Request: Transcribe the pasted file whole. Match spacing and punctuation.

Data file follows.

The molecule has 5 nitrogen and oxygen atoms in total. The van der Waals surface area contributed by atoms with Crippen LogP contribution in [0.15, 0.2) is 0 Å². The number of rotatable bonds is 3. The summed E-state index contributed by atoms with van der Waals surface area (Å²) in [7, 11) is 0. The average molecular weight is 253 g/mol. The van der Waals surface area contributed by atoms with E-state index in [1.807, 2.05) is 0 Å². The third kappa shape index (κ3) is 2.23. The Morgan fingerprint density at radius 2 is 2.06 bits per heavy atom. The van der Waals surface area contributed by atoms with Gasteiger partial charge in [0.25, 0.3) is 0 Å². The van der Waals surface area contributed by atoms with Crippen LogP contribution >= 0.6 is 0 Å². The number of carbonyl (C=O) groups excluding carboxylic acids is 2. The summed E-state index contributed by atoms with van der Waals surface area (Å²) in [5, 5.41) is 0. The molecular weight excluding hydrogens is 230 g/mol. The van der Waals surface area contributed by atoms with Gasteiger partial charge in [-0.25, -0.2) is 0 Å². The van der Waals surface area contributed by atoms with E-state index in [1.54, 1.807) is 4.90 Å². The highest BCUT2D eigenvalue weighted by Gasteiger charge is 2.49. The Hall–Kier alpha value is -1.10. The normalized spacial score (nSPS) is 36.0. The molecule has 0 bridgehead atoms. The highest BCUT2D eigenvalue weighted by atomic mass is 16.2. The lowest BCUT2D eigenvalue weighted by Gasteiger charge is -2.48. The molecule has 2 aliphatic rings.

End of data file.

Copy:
The molecule has 5 nitrogen and oxygen atoms in total. The van der Waals surface area contributed by atoms with Crippen LogP contribution in [0.15, 0.2) is 0 Å². The number of rotatable bonds is 3. The summed E-state index contributed by atoms with van der Waals surface area (Å²) in [7, 11) is 0. The average molecular weight is 253 g/mol. The van der Waals surface area contributed by atoms with E-state index in [1.807, 2.05) is 0 Å². The third kappa shape index (κ3) is 2.23. The Morgan fingerprint density at radius 2 is 2.06 bits per heavy atom. The van der Waals surface area contributed by atoms with Gasteiger partial charge in [0.25, 0.3) is 0 Å². The van der Waals surface area contributed by atoms with Crippen LogP contribution >= 0.6 is 0 Å². The number of carbonyl (C=O) groups excluding carboxylic acids is 2. The summed E-state index contributed by atoms with van der Waals surface area (Å²) in [5, 5.41) is 0. The molecular weight excluding hydrogens is 230 g/mol. The van der Waals surface area contributed by atoms with Gasteiger partial charge in [-0.25, -0.2) is 0 Å². The van der Waals surface area contributed by atoms with E-state index in [1.54, 1.807) is 4.90 Å². The highest BCUT2D eigenvalue weighted by Gasteiger charge is 2.49. The Hall–Kier alpha value is -1.10. The normalized spacial score (nSPS) is 36.0. The molecule has 0 bridgehead atoms. The highest BCUT2D eigenvalue weighted by atomic mass is 16.2. The lowest BCUT2D eigenvalue weighted by Gasteiger charge is -2.48. The molecule has 2 aliphatic rings.